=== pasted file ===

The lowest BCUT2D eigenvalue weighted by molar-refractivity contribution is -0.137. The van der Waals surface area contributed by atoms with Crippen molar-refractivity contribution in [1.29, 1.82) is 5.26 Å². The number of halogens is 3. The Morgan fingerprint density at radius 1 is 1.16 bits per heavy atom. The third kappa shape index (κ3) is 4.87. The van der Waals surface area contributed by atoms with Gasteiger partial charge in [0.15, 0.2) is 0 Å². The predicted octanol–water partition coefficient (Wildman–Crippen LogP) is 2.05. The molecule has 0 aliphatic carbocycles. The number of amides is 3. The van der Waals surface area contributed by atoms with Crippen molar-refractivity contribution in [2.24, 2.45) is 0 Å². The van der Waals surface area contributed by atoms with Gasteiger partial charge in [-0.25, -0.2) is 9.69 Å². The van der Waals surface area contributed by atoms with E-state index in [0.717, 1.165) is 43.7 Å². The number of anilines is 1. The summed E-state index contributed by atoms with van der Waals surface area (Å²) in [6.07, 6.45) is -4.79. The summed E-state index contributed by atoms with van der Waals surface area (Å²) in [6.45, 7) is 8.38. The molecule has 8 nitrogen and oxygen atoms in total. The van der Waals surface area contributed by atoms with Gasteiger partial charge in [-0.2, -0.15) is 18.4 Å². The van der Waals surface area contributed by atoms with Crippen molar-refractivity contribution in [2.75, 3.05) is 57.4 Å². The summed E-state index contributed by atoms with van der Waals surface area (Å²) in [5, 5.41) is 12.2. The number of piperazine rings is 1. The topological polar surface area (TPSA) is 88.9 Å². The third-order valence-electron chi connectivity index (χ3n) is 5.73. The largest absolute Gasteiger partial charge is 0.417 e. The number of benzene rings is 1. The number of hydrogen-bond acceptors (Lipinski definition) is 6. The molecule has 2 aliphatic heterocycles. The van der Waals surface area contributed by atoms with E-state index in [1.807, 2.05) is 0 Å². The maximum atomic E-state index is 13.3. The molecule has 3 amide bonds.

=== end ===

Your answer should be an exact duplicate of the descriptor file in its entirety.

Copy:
The lowest BCUT2D eigenvalue weighted by molar-refractivity contribution is -0.137. The van der Waals surface area contributed by atoms with Crippen molar-refractivity contribution in [1.29, 1.82) is 5.26 Å². The number of halogens is 3. The Morgan fingerprint density at radius 1 is 1.16 bits per heavy atom. The third kappa shape index (κ3) is 4.87. The van der Waals surface area contributed by atoms with Gasteiger partial charge in [0.15, 0.2) is 0 Å². The predicted octanol–water partition coefficient (Wildman–Crippen LogP) is 2.05. The molecule has 0 aliphatic carbocycles. The number of amides is 3. The van der Waals surface area contributed by atoms with Crippen molar-refractivity contribution in [2.24, 2.45) is 0 Å². The van der Waals surface area contributed by atoms with Gasteiger partial charge in [-0.25, -0.2) is 9.69 Å². The van der Waals surface area contributed by atoms with E-state index in [0.717, 1.165) is 43.7 Å². The number of anilines is 1. The summed E-state index contributed by atoms with van der Waals surface area (Å²) in [6.07, 6.45) is -4.79. The summed E-state index contributed by atoms with van der Waals surface area (Å²) in [6.45, 7) is 8.38. The molecule has 8 nitrogen and oxygen atoms in total. The van der Waals surface area contributed by atoms with Gasteiger partial charge in [-0.2, -0.15) is 18.4 Å². The van der Waals surface area contributed by atoms with Crippen molar-refractivity contribution in [2.75, 3.05) is 57.4 Å². The summed E-state index contributed by atoms with van der Waals surface area (Å²) in [5, 5.41) is 12.2. The number of piperazine rings is 1. The topological polar surface area (TPSA) is 88.9 Å². The third-order valence-electron chi connectivity index (χ3n) is 5.73. The largest absolute Gasteiger partial charge is 0.417 e. The number of benzene rings is 1. The number of hydrogen-bond acceptors (Lipinski definition) is 6. The molecule has 2 aliphatic heterocycles. The van der Waals surface area contributed by atoms with E-state index in [1.807, 2.05) is 0 Å². The maximum atomic E-state index is 13.3. The molecule has 3 amide bonds.